BBRC's End Polio Campaign

$0 raised $5,000 goal

Why end polio now?

The Human Cost
If we don’t end polio now, experts say the disease could rebound to 10 million cases in the next 40 years.
It’s Achievable
There is no cure for polio, but the polio vaccine successfully prevents cases. Success in polio eradication sets the stage for the next big global health initiative.
It’s a Good Investment
The world has invested $9 billion dollars toward polio eradication and an independent study published in the medical journal Vaccine estimates the net economic benefits at US$40 to 50 billion over the next 20 years – a savings that can be put toward fighting other diseases.

Frequenty Asked Questions

How do I know my donation will make a difference?
All donors will receive a story and a photo about the life of someone positively changed through your donation!
Who will be handling my donation?
The Bellevue Breakfast Rotary Club is a Washington State based 501(c)(3) nonprofit. They will handle the management and distribution of your donation.


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We are so close — let's end polio now!

This online campaign comes at an important time in the fight to eradicate polio, which would be only the second human disease to be eradicated. Case numbers of the disease have never been lower, and only three countries (Nigeria, Afghanistan and Pakistan) have never stopped transmission of the wild poliovirus.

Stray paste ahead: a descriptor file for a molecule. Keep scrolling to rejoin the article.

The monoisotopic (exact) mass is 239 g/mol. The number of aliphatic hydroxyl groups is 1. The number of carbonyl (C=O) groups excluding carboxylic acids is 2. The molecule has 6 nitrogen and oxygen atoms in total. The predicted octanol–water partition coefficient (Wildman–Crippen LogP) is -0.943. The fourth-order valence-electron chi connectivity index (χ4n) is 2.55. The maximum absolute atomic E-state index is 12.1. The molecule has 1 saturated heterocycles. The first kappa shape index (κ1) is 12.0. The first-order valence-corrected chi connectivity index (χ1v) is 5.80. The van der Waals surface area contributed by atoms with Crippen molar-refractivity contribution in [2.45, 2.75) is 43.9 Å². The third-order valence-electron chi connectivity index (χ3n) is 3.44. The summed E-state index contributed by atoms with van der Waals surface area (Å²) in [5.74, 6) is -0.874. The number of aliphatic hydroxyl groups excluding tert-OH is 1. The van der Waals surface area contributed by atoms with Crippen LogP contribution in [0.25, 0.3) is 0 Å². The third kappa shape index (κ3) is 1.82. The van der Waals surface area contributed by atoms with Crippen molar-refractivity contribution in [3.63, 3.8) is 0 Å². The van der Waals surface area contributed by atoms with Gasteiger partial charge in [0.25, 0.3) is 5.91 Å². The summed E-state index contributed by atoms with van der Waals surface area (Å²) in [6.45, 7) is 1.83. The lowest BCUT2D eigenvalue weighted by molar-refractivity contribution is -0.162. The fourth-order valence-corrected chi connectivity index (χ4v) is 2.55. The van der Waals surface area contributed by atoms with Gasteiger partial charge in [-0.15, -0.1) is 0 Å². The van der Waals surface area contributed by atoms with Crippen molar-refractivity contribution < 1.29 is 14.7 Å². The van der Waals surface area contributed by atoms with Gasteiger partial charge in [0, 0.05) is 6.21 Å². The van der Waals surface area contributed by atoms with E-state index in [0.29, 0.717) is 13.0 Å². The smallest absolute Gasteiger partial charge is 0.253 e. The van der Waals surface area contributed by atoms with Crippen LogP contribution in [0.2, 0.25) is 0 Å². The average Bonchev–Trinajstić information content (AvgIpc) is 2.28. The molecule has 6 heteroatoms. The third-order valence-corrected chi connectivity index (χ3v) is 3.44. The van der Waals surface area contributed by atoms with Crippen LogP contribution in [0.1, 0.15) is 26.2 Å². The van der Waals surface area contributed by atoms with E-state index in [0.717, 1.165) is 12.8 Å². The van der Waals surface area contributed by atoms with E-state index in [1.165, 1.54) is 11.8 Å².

However, a funding gap means immunization campaigns are being cut in high-risk countries, leaving children more vulnerable to polio. If polio isn’t stopped now, the disease could stage a comeback, affecting an estimated 200,000 children every year.

Rotary, a humanitarian service organization with nearly 34,000 clubs in more than 200 countries and geographical areas, made polio eradication its top priority in 1985.  Rotary has since contributed US$1.2 billion, and its members have logged countless volunteer hours to help immunize more than two billion children in 122 countries.

Overall, remarkable progress has been achieved in the fight against polio. Since 1988, the number of polio cases has been reduced from 350,000 a year to fewer than 700 cases in 2011. The Americas were declared free from polio in 1994, the Western Pacific region in 2000, and Europe in 2002.

A highly infectious disease, polio still strikes children mainly under the age of five in parts of Africa and South Asia. Polio can cause paralysis and sometimes death.  There is no cure for polio, but for as little as 60 cents worth of oral vaccine, a child can be protected from the disease for life.

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Rotary International and Bellevue Breakfast Rotary Club — a commitment to 'Service above Self'

Screen Shot 2013-04-09 at 11.30.45 AM copyWith 1.2 million members in more than 34,000 clubs worldwide, Rotary International is dedicated to volunteerism, high ethical standards and goodwill. Rotary International is the volunteer fundraising arm of the Global Polio Eradication Initiative—a public-private partnership that also includes the World Health Organization, the U.S. Centers for Disease Control and Prevention, UNICEF, and the Bill & Melinda Gates Foundation.

Chartered in 1985, the Bellevue Breakfast Rotary Club is home to more
than 100 community-minded individuals dedicated to serving above self
and participating in Rotary International’s mission to promote
understanding, goodwill, and world peace.